Much of the pioneer work in modern music was done by Arnold Schoenberg, Alban Berg, and Anton Webern, who are known collectively as the Second Viennese school. Vienna is also associated with two popular genres of music: the waltz and the operetta.
Both forms find a common source in the person of Johann Strauss the Younger, who with his father, Johann the Elder, and his brothers, Josef and Eduard, constituted a virtual musical dynasty in the 19th century.

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German Artists | Sitemap

August Friedrich Siegert (1786-1869)

German Art has a long and distinguished tradition in the visual arts, from the earliest known work of figurative art to its current output of contemporary art.
Germany has only been united into a single state since the 19th century, and defining its borders has been a notoriously difficult and painful process.
For earlier periods German art often effectively includes that produced in German-speaking regions including Austria, Alsace and much of Switzerland, as well as largely German-speaking cities or regions to the east of the modern German borders.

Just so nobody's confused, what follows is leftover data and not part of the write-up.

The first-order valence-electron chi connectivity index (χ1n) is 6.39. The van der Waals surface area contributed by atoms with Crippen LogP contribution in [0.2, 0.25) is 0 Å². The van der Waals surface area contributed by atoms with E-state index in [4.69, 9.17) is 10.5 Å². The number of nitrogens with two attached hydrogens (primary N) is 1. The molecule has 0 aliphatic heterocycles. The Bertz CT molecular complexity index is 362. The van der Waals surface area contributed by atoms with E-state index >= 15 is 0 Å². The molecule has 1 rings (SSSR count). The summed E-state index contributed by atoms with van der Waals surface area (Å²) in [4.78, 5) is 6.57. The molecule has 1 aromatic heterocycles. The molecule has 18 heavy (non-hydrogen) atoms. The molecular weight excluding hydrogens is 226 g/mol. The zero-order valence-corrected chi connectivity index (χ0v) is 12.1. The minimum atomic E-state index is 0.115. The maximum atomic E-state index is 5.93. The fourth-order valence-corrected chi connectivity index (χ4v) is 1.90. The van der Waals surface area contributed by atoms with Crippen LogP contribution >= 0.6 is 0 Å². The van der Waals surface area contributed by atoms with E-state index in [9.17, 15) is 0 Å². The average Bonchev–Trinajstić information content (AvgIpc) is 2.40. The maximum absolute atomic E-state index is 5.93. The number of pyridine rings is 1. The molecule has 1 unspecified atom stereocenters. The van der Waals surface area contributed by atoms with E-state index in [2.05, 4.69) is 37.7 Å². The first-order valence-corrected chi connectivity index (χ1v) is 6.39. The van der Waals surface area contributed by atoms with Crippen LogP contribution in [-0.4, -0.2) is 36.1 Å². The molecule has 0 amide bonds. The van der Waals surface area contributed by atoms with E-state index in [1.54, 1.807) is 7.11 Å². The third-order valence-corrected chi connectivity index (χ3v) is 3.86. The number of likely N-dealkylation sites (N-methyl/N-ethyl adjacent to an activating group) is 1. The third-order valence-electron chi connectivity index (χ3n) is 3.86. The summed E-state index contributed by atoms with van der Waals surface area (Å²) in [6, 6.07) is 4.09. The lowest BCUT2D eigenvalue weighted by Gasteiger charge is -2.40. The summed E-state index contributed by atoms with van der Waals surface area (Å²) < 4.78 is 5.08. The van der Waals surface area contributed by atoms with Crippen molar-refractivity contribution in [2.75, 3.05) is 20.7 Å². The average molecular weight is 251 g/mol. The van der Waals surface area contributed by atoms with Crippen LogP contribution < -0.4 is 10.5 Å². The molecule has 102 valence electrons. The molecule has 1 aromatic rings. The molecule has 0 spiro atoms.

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Abstract Artists | Sitemap

Abstract art, also called nonobjective art or nonrepresentational art, painting, sculpture, or graphic art in which the portrayal of things from the visible world plays no part.
All art consists largely of elements that can be called abstract - ments of form, color, line, tone, and texture.
Prior to the 20th century these abstract elements were employed by artists to describe, illustrate, or reproduce the world of nature and of human civilization - and exposition dominated over expressive function. Abstract art has its origins in the 19th century.
The period characterized by so vast a body of elaborately representational art produced for the sake of illustrating anecdote also produced a number of painters who examined the mechanism of light and visual perception.